Perfect Control Without Further Fear: A Psychobiography of L. Ron Hubbard

Read James Kelley’s newest analysis of new religious movements. This time it’s L. Ron Hubbard and Scientology. Hub had thoughts about Jesus. Who knew?

Jay's Analysis

Ron. Ron.

©James L. Kelley 2015

Southern California, circa 1948. A depressed, impotent Navy veteran named L. Ron Hubbard (1911-1986) angles his shoulders toward a customized high-speed typewriter. His dim, narrow eyes begin to glint as his fingers strike the keys. This, however, will be a new type of writing for Hubbard, who has long-since made his name as a penny-a-word pulp writer…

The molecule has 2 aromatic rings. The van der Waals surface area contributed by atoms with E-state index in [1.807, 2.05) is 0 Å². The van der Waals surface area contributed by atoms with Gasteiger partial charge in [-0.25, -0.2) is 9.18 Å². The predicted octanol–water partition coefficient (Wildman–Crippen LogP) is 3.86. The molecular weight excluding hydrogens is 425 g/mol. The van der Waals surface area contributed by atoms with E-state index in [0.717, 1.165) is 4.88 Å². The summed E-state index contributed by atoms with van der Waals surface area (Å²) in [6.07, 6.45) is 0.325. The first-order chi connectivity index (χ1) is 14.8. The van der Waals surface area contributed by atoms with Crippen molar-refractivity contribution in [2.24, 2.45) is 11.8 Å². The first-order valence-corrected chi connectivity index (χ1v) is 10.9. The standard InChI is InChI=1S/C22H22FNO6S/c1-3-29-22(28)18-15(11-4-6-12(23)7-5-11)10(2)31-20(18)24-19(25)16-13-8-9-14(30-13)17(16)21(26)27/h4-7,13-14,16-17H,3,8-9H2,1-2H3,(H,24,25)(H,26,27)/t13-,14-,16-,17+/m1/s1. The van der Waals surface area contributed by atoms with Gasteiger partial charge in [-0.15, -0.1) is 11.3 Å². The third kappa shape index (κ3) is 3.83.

Hubbard’s curious document would later be discovered in an office attic by an unsuspecting archivist. Eventually it was brought to public knowledge through a court case involving the organization Hubbard would later found—Scientology [1]. Writer Omar Garrison, who had been commissioned by Scientology to craft a biography of Ron Hubbard, gave the mysterious typescript the title “Affirmations,” though after considering its bizarre content further, he emended this to “Admissions.” The text of the “Affirmations”—intended by Hubbard to be read into a recording device and then played back as…

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